My first book, published in 2010, was a sorry child of neglect. At that time, I lacked the knowledge, the wisdom, and most of all the confidence to do any promotion at all. Ironically, there is also a measure of humility required, it would be a magical belief to assume that “my child, however exceptional, will raise itself!” Oy vey! A recipe for tragic neglect, which is what I did. The book languished in semi-obscurity, although those who read it seemed to like it. It stayed in print and I continue to get an annual accounting from the publisher of some meager number of copies that went out each year. That is not bad, for an eleven year old book, but nothing like it would have been, if I had given it a good start in life. It is an apt metaphor for the shame, grief, loss and anger that so many adult children of childhood trauma and neglect are often bathed in. “What would my life have been like?…”
The two key tasks of recovery from neglect, are “getting a spine and getting a voice.” I learned this from Stephen Johnson, a brilliant pioneer in somatic therapy who wrote a series of wonderful books on character theory. Getting a spine means emerging from shame and hiding, and standing tall and visible. Neglect, with its primordial solitude and the accompanying assumptions about “why” one is “unwanted;” worthless;” “untouchable;” “hopelessly different and alien;” etc, etc, etc, makes for a perennial withdrawal into crouched shadow, and the well recognized stooped posture of shame. It is no way to begin the life of a book, or any life of course, and most especially a book that touts hope.
Voice means having the willingness, again the confidence and the humility to speak up. The child of neglect imagines, if I am not the natural recipient of attention, there is nothing to be done about it. (For an infant that may indeed be a tragic fact of life.) In fact, when I fist began collecting my anecdotal data about neglect, way back at the turn of the century/millennium, a signature or marker that alerted me to a client being a neglect survivor, was the shrugging, default refrain, “I don’t know what to do!” Or “there is nothing I can do!” I had no science back then, but it was a dead give-away. And I also did not realize then, that I too had that gene.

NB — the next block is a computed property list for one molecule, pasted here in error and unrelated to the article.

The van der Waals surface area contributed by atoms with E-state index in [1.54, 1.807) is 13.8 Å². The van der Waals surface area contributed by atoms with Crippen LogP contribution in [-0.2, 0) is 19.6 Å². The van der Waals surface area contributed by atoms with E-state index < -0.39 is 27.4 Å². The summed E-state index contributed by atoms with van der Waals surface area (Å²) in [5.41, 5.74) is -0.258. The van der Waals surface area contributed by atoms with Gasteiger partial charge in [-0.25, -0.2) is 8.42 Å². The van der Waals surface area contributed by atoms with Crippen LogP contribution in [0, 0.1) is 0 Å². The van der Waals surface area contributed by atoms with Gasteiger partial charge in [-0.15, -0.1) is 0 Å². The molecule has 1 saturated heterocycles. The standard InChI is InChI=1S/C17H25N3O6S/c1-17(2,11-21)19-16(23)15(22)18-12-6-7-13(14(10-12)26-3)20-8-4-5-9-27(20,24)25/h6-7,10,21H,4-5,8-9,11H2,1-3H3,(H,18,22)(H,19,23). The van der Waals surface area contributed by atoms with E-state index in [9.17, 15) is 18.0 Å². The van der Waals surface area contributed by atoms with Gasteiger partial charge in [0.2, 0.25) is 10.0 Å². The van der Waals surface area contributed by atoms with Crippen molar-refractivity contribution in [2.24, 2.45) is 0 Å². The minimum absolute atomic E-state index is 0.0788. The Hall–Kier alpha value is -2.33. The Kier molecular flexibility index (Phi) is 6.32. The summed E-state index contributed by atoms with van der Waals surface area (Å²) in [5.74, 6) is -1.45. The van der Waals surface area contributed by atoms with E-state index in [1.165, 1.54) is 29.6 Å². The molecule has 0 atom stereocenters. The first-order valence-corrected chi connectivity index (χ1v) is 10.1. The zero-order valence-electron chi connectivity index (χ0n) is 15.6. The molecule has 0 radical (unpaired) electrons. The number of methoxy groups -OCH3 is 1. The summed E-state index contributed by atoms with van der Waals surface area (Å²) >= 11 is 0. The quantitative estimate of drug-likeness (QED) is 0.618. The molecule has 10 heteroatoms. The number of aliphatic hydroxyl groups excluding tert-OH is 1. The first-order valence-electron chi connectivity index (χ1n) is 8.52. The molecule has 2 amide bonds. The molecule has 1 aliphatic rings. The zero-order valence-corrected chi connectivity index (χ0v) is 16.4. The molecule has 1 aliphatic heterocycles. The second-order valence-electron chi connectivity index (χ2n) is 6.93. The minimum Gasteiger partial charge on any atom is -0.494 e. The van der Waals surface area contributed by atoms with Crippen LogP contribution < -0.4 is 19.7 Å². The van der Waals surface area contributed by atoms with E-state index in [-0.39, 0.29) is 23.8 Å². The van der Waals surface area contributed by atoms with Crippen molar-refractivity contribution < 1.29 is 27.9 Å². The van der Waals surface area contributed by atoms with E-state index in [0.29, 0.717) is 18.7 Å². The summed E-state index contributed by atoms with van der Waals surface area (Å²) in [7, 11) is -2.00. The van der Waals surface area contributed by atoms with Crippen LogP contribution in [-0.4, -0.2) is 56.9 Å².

Voice, is besides standing up, using not only spoken language, but certainly using spoken language, to call attention to oneself. In the case of an infant, it is often about essential need. For an adult, it could be anything, even “hey, have a look at my new book!” even if I have not “earned” the attention.
With my new book, that came out on August 31st, I resolved to do it differently. I found myself a rock star marketing person, who has begun to inundate your in-box with unsolicited mail. I hope it does not drive you crazy, but I am also well acquainted with the invaluable “unsubscribe” button that I am not ashamed to liberally use when I receive unwanted mail. Of course I invite you to do the same, should you see fit.
Not one for advice giving, there is one piece I will readily dispense. Any measure of success I have ever achieved, was facilitated by this: find the best consultation money can buy, tell them everything, and do what I am told! So that is what I have done. She said, “write blogs!” Initially I always believed, “who the hell wants to hear it, my random mind wanderings?” But here we are, and I even discovered that I love it!
Some of my close people have long said, “resuscitate the first book!” As you can most likely see, this is what she has done. It is never too late to heal from neglect! She has culled chapters from it that may seem of interest, packaged them anew and sent them out into the world. Again, the child of neglect later in life, comes to experience the world, perhaps later then one would have hoped, but yes, at last.
So here I am practicing what I preach, and modeling what I am trying to inseminate: I am very pleased to announce my new book will appear on August 31st. Although it is first and foremost a clinical book, devoted as I am to teaching therapists to recognize and help the long neglected population of neglect survivors, all my reviewers, have offered the unsolicited feedback, that it can certainly be of interest and utility, and is accessible to the sophisticated psychotherapy client. Meanwhile I am preliminarily hatching the blueprint of the lay-person’s version, which will follow before long.
Should you buy the book on Amazon, please do take a moment to post a review. It is helpful to me to know what does and does not “work” for people. And my friend and colleague, Deirdre Fay, whose excellent new book Becoming Safely Embodied, sprinted to best-seller status in seeming no time, advised me, the reviews that post in the first few days after publication show the most powerful and speedy results. You don’t have to read the whole thing before you say something.
And finally, those with visual impairment, or who simply like to “read” while walking the dogs, or stirring the cheese vat, have requested an Audible version. If you are one of those please do say so in your review, or let me know. My publisher has said if there is sufficient demand they will consider adding that to the roster of offerings. So there, I did it! If you are a child of neglect, you might try this. It didn’t hurt at all!